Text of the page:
Note that the Russian naval vessels are spending long periods running into months at the Syrian military bases of Latakia and Tartous. Remember the Russian Admiral Kutznetsov carrier visited one of the Syrian naval bases, along with the Moskva missile cruiser for military exercises and stuff.

Witnesses in Greece say the vessel, described officially as an auxiliary repair craft, boasted an unusual number of antennas for gathering intelligence. Its mission was clearly to gather information on Israeli military and naval movements while cruising opposite the Israeli coast.

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Postby Gerard » 23 Feb 2008 07:11

Iron Dome system found to be helpless against Qassams
Another question concerns the extent to which decision-makers were influenced by an export deal with a foreign country not among those under the jurisdiction and protection of NATO. Under the deal, said country was to purchase the Iron Dome system and share in financing the project.

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Postby Gerard » 27 Feb 2008 06:56

[url=http://www.guardian.co.uk/world/2008/feb/27/israelandthepalestinians]Obituary
Gen Dan Shomron[/url]
Dan Shomron, the Israeli military commander who led the famous Entebbe raid of 1976 when more than 100 airline hostages were rescued from terrorist hijackers, has died, aged 70

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Postby rajkhalsa » 27 Feb 2008 08:53

Turkey offers oil pipe lifeline to India
Feb 27, 2008
By Sudha Ramachandran

BANGALORE - Turkey has offered - during a visit by Foreign Minister Ali Babacan to India this month - to facilitate the supply of oil to India from Central Asia via Israel through a combination of overland pipelines and super tankers.

Under the plan, oil transported through Turkey's extensive pipeline infrastructure from Central Asia to its Ceyhan port would be sent across the Mediterranean Sea by tanker to Israel's port of Ashkelon. There it would be fed into Israel's Ashkelon-Eilat 254-kilometer pipeline. From Eilat port, again by tanker, it would be sent through the Gulf of Aqaba and the Red Sea via the Gulf of Aden and the Arabian Sea to India. Neither Israel nor the US have commented on the proposal.

The Turkish offer holds out the promise of a well-established route by which energy-hungry India could access Central Asian reserves, in contrast to less-practical alternatives.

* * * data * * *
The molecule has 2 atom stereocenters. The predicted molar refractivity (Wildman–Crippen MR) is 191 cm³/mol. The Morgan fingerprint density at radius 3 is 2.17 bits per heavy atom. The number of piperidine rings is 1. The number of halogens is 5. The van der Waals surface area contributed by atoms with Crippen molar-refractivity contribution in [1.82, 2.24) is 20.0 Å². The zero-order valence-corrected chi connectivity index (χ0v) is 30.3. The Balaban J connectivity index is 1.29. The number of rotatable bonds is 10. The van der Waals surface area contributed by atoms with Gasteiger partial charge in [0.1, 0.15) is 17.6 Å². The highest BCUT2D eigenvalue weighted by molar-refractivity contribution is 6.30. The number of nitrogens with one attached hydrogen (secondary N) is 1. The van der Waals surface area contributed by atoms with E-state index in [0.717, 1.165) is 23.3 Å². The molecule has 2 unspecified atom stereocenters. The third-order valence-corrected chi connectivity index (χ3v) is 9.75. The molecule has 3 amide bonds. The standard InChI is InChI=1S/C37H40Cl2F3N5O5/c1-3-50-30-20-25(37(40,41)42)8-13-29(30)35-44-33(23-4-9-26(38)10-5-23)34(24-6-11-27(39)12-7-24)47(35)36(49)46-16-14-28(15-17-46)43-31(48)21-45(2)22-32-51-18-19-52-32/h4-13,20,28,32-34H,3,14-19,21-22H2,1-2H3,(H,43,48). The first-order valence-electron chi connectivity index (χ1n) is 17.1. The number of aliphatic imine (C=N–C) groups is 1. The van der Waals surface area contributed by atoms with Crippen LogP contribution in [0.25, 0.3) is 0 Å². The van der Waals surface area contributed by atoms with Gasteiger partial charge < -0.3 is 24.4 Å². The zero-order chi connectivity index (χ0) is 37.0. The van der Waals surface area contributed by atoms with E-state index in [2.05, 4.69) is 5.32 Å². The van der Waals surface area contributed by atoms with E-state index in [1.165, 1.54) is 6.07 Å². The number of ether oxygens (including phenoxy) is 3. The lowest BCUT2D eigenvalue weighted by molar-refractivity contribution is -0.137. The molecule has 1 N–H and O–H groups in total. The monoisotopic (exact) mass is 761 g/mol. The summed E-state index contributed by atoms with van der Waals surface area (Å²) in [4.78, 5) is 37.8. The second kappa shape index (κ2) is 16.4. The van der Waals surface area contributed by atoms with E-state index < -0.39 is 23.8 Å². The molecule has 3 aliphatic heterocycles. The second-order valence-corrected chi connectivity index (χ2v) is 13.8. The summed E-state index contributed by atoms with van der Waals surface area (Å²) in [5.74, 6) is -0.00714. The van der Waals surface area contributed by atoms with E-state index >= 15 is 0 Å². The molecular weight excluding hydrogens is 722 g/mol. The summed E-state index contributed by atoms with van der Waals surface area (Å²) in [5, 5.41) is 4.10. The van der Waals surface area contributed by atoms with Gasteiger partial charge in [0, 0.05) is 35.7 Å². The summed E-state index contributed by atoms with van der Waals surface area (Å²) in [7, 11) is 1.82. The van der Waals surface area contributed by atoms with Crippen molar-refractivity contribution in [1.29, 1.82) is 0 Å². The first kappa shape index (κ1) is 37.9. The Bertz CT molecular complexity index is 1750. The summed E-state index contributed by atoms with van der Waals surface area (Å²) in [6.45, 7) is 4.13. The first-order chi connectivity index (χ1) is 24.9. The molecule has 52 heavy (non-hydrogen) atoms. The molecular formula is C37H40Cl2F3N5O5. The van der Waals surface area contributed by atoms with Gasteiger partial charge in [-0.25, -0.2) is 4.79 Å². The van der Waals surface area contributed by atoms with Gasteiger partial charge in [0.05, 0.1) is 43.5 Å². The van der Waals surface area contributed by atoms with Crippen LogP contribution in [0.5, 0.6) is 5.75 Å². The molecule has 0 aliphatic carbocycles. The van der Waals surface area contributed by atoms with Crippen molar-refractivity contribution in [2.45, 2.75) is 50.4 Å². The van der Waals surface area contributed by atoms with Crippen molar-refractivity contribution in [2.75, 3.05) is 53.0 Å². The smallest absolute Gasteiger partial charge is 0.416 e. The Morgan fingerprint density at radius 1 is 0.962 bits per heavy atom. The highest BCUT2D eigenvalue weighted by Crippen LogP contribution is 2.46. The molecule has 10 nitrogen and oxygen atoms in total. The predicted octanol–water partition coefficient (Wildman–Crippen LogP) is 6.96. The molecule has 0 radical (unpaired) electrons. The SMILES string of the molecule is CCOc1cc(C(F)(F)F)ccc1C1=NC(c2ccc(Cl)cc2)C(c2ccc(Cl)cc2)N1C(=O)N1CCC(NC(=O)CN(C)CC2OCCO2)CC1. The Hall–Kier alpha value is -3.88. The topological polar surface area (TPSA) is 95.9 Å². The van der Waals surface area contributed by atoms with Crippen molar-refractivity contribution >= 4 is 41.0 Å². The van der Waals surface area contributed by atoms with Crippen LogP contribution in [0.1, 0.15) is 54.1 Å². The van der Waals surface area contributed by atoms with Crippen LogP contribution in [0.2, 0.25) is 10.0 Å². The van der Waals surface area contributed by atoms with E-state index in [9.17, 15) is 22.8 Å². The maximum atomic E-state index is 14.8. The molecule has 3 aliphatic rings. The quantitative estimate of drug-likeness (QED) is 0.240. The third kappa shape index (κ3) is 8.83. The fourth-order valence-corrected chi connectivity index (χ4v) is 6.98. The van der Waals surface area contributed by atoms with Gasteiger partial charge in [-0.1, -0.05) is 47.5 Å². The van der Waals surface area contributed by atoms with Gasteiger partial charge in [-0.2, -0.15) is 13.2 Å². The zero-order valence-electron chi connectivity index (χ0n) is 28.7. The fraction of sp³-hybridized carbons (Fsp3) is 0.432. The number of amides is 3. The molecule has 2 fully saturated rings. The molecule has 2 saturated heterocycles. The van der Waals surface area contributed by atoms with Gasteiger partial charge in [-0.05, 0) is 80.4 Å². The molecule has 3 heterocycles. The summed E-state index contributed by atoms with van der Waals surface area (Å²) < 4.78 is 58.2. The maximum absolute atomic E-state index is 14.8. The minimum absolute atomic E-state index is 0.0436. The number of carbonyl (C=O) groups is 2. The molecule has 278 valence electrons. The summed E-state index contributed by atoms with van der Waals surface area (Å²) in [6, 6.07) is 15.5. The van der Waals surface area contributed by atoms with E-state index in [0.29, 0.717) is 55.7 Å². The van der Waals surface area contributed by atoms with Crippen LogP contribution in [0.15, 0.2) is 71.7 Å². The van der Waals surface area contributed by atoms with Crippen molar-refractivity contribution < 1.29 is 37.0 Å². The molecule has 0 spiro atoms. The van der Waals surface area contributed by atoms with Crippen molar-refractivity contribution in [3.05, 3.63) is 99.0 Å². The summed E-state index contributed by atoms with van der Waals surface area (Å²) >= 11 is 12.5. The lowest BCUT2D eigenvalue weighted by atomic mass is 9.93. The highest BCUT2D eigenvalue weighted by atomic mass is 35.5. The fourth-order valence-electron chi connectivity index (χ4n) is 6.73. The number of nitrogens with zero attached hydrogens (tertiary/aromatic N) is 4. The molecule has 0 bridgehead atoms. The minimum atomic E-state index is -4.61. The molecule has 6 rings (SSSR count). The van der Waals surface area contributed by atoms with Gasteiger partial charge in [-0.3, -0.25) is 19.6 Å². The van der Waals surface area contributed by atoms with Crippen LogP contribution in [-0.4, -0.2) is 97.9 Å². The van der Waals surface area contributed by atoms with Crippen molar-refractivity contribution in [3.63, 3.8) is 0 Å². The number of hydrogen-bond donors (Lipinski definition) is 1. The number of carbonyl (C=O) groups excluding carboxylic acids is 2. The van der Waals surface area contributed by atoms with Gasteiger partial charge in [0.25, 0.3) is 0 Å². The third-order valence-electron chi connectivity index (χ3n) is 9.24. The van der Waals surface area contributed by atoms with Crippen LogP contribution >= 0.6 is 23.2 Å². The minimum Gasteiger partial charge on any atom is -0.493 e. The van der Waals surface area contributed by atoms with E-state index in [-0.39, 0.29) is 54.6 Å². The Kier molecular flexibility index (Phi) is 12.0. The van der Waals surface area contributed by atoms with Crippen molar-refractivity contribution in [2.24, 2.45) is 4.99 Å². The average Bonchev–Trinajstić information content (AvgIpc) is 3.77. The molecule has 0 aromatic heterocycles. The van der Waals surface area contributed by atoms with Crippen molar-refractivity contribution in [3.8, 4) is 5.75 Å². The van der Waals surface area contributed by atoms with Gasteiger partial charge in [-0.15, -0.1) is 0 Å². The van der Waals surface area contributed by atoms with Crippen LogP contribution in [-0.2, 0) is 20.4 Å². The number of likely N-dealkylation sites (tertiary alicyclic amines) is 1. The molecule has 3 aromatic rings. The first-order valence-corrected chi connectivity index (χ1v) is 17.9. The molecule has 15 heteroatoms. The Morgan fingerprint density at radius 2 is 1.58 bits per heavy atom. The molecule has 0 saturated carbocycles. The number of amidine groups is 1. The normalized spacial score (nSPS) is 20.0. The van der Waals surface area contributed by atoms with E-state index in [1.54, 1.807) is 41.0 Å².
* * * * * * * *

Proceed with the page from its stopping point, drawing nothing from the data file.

Image

India imports about 70% of its oil requirements, a dependence that may increase to over 91% by 2020. About 45% of present needs comes from the Gulf Cooperation Council countries - Bahrain, Kuwait, Oman, Qatar, Saudi Arabia and the United Arab Emirates - according to Indian Planning Commission figures, and if one includes oil imports from other parts of the Middle East, the region accounts for about 67% of India's oil imports.

India, anxious to reduce this dependence on the Middle East for its fuel, given the political volatility of the region, is looking to Myanmar and Vietnam in its more immediate neighborhood, Sudan and Nigeria in Africa, and Turkmenistan in Central Asia to secure oil and also gas supplies.

Image

The success of those efforts have been mixed. It won significant stakes in Russia's Sakhalin I oilfields, but lost out - often to China - in bids for assets in Nigeria, Kazakhstan, Myanmar and Canada over the past two years. No less easy have been India's efforts to clinch oil pipeline deals.

A plan to bring gas from Myanmar, to the east, by pipeline through Bangladesh fell apart when Dhaka wanted India in return to agree to a free-trade corridor to Nepal and to remove existing trade barriers between India and Bangladesh. It also demanded what India saw as exorbitant transit fees. India now hopes to route a pipeline from Myanmar that bypasses Bangladesh, running through India's northeastern states before reaching Kolkata.

If the pipeline to India's east has been a non-starter, a plan for one to its west - the Iran-Pakistan-India (IPI) pipeline - is looking almost as tenuous. Strongly opposed by the US because of Washington's differences with Tehran, the US$7.5 billion IPI pipeline also faces difficulties over Iran's pricing of the oil and transit fees demanded by Pakistan.

The prospects of a $4 billion Turkmenistan-Afghanistan-Pakistan (TAP) project are slightly brighter, if only because it is backed by the US and international financial institutions. India was invited to join the project last year. On the down side, Turkmenistan, whose total gas output is about 60 billion cubic meters (bcm), recently agreed to increase gas deliveries to Russia's Gazprom to about 50 bcm. That would leave little gas for transport through the TAP pipeline, making it an unviable proposition.

In this context, Turkey's offer to India has considerable potential - at least the pipelines that might bring Central Asian oil to India already exist. The 1,768-kilometer Baku-Tbilisi-Ceyhan pipeline, which carries a million barrels of oil a day from Azeri and Kazakh oil fields and the Caspian Sea - the world's third-largest oil and gas reserve - to the Turkish Mediterranean port of Ceyhan, has been in operation since 2006.

The Ashkelon-Eilat pipeline, also known as the Trans-Israel pipeline or Tipline, has been functioning for several years. Built in 1968 to transport oil from Iran - then under the Shah - to Israel, it was largely unused except to carry transshipments of Egyptian oil. In other words, it carried oil from the Red Sea to the Mediterranean. The direction of the flow was reversed a few years ago when Russia began transporting oil through Israel's overland pipeline. It was then picked up by tankers that traveled through the Gulf of Aqaba and the Red Sea to Asian markets.

Using the Ashkelon-Eilat pipeline and the Gulf of Aqaba would let India's supplies skip the Suez route, with several advantages.